By Meluse Kapatamoyo
Malaria accounts for more than one million deaths around the world each year. In Africa alone, it is estimated that a child dies every 60 seconds from malaria. Nine out of 10 of these deaths occur in sub Saharan Africa where the vast majority of malaria-related deaths take place in children.
To address the ever growing cases of malaria, Norvatis has launched a new anti-malarial drug, Coartem® 80/480 (artemether/lumefantrine 80 mg/480 mg), for the treatment of uncomplicated malaria in adults and older children who weigh above 35kg or above 12 years old.
|Models pose during unveiling of Coatem 80/480|
Headquartered in Basel, Switzerland, Norvatis provides innovative healthcare solutions that addresses the evolving needs of patients and societies.
According to a statement from Norvatis, the drug has been registered by the Pharmacy and poisons board in Kenya and has already been launched in Nigeria and Angola. Kenya is the 3rd country in Africa to launch Coartem 80/480. Other countries that have registered Coartem 80/480 include Uganda and Ghana.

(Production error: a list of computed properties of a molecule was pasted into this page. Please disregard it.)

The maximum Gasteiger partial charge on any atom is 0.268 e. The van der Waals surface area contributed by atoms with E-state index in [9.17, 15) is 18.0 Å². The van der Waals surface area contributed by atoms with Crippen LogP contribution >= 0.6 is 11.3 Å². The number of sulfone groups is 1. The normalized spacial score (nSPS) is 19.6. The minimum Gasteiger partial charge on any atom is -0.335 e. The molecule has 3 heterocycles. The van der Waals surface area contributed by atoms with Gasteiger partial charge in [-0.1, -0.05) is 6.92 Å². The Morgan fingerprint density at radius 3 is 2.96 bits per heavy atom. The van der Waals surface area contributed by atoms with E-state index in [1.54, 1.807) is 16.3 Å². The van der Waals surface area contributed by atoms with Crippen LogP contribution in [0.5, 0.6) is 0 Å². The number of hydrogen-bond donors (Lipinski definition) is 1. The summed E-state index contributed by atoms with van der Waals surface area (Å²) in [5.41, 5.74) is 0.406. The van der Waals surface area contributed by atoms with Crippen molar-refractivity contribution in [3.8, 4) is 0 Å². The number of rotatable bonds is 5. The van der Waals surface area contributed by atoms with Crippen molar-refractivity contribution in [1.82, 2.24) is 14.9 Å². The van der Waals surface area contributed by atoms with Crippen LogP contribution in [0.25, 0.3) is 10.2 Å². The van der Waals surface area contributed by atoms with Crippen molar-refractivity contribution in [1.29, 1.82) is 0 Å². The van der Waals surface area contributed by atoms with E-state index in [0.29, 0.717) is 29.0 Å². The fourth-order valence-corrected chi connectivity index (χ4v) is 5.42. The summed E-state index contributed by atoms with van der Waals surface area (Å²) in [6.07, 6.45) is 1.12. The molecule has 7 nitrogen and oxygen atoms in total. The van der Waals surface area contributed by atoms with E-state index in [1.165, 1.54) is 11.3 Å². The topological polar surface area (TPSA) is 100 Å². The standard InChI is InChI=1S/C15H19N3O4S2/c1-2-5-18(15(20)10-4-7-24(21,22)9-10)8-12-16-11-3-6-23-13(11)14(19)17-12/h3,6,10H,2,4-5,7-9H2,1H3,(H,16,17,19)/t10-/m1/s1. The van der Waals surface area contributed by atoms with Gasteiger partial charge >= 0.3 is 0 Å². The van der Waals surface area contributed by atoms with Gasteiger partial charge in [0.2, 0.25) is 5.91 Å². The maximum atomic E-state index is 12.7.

The Coartem 80/480 was first registered in Switzerland by a stringent health authority, the Swiss Medic. Since 2006, Kenya has received over 75 million treatments of Coartem, making it one of the largest recipients of the drug.
|Dr Nathan Mulure/Photo courtesy of Novartis|
Novartis is the first company to develop a World Health Organisation (WHO) prequalified child friendly medication, the Coartem Dispersible. Dispersible tablets easily break up in water, are sweet and easy to take. Since 2009, over 200 million dispersible tablets have been delivered the vast majority to African countries.
Coartem is the only Food and Drug Administration (FDA) approved ACT (a combination of two or more drugs one of which one is an Artemisinin derivative) in the United States of America and the first one to be approved by the European Medical Evaluating Agency (EMEA). Artemisinin is a compound derived from the sweet wormwood plant and has been used for centuries in traditional Chinese medicine to treat fever. Studies have shown that using two or more drugs in combination has the potential to delay the development of resistance.PYM